Last week was very bearish for gold, which closed just above $ 1,784, having lost more than 2.20%. The strengthening of the dollar was the main factor that determined this downward movement, while higher bond yields also played an important role, which is always a strong attraction for investors seeking safe havens and lower risk. Gold is a clear choice for investors to insure against high inflation trends and in this sense, the announcement of inflation in the US on Tuesday is of particular importance. $ 1,780 is a key level for a further decline as then there is no apparent support that can stop a possible downtrend so short positions is what we will open.


US Oil

Last week was slightly bullish for oil with next month’s futures closing at $ 69.66. Production began to recover from Hurricane Ida, which struck off the East Coast of the United States and the Gulf of Mexico and shut down several stations and drilling rigs for several days, reducing U.S. production by about 200,000 barrels a day. Last week’s strong dollar probably halted a sharper rise in prices, keeping them below $ 70. Above $ 70 and especially above $ 70.60, we may see oil continuing the strong uptrend that has started since mid-August, even towards the $ 74.20 price range. Long positions is our selection for the current week.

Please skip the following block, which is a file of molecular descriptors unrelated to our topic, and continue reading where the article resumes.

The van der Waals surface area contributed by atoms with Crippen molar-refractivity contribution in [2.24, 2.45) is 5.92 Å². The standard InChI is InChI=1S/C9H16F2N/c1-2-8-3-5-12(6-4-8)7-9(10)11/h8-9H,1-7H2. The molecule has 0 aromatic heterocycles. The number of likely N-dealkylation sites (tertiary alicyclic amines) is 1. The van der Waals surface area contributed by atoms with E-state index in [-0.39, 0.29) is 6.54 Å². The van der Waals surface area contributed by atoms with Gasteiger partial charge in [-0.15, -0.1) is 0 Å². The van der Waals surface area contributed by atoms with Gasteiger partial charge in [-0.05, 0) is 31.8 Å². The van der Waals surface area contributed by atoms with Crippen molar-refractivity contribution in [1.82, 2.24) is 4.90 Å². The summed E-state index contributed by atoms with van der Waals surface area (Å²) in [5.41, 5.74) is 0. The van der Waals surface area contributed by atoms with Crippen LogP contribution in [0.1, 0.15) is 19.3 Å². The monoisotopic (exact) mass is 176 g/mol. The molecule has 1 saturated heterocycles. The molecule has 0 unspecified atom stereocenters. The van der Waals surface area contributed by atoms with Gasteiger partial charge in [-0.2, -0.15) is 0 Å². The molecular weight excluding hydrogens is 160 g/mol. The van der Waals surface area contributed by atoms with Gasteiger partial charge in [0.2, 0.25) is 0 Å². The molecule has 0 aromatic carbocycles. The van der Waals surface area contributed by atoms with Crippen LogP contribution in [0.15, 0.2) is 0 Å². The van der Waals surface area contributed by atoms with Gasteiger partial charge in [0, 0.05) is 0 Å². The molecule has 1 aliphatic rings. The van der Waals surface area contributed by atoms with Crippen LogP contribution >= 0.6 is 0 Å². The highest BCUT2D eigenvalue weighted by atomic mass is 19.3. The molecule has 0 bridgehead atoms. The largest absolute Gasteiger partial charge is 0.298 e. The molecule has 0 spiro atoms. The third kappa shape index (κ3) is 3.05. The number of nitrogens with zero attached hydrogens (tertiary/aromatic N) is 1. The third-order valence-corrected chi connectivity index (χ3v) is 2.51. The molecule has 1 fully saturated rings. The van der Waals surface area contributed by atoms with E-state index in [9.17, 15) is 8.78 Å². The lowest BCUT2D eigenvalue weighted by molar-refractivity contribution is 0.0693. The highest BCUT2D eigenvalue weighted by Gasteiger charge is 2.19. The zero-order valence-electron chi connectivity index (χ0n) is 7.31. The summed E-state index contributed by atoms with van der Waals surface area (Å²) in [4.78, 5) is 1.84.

EURUSD (Euro vs US Dollar)
The EURUSD was bearish last week, opening at 1.1881 and closing at 1.1811. The strong dollar prevailed, pushing the pair down, while the same climate was maintained from Thursday onwards, after the ECB meeting and the Press Conference of Christine Lagarde. Loose Monetary Policy and low Interest Rates in the Eurozone, according to the statements, are not going to change soon and this makes the euro weaker. The dollar may perform high volatility due to the announcement of inflation in the US with the next support of the pair being at 1.18, 1.17, and 1.1660, respectively so sell positions is our selection this week.